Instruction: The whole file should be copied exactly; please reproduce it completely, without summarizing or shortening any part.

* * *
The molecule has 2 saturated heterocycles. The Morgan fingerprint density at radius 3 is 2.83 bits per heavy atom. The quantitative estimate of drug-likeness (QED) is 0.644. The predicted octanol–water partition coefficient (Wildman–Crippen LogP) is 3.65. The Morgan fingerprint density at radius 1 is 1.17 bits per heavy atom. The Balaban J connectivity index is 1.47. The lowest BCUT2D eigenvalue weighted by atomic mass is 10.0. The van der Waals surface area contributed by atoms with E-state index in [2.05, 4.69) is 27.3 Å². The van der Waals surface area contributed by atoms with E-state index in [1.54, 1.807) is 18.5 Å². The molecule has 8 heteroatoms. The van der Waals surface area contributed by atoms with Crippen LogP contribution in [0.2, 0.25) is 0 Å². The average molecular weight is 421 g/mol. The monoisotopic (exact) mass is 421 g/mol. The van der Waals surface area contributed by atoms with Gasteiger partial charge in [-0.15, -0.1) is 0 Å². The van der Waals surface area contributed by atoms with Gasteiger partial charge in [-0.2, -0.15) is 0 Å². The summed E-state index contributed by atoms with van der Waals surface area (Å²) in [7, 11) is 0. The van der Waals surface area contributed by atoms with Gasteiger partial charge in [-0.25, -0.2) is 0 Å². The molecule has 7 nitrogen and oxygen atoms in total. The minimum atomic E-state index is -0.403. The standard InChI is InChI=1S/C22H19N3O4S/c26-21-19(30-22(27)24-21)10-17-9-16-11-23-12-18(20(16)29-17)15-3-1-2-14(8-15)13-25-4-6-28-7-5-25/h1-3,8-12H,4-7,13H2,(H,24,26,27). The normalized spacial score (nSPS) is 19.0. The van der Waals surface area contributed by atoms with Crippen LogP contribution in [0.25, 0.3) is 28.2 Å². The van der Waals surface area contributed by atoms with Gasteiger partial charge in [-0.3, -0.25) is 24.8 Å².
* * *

The molecule has 2 saturated heterocycles. The Morgan fingerprint density at radius 3 is 2.83 bits per heavy atom. The quantitative estimate of drug-likeness (QED) is 0.644. The predicted octanol–water partition coefficient (Wildman–Crippen LogP) is 3.65. The Morgan fingerprint density at radius 1 is 1.17 bits per heavy atom. The Balaban J connectivity index is 1.47. The lowest BCUT2D eigenvalue weighted by atomic mass is 10.0. The van der Waals surface area contributed by atoms with E-state index in [2.05, 4.69) is 27.3 Å². The van der Waals surface area contributed by atoms with E-state index in [1.54, 1.807) is 18.5 Å². The molecule has 8 heteroatoms. The van der Waals surface area contributed by atoms with Crippen LogP contribution in [0.2, 0.25) is 0 Å². The average molecular weight is 421 g/mol. The monoisotopic (exact) mass is 421 g/mol. The van der Waals surface area contributed by atoms with Gasteiger partial charge in [-0.15, -0.1) is 0 Å². The van der Waals surface area contributed by atoms with Gasteiger partial charge in [-0.2, -0.15) is 0 Å². The summed E-state index contributed by atoms with van der Waals surface area (Å²) in [7, 11) is 0. The van der Waals surface area contributed by atoms with Gasteiger partial charge in [-0.25, -0.2) is 0 Å². The molecule has 7 nitrogen and oxygen atoms in total. The minimum atomic E-state index is -0.403. The standard InChI is InChI=1S/C22H19N3O4S/c26-21-19(30-22(27)24-21)10-17-9-16-11-23-12-18(20(16)29-17)15-3-1-2-14(8-15)13-25-4-6-28-7-5-25/h1-3,8-12H,4-7,13H2,(H,24,26,27). The normalized spacial score (nSPS) is 19.0. The van der Waals surface area contributed by atoms with Crippen LogP contribution in [0.25, 0.3) is 28.2 Å². The van der Waals surface area contributed by atoms with Gasteiger partial charge in [-0.3, -0.25) is 24.8 Å².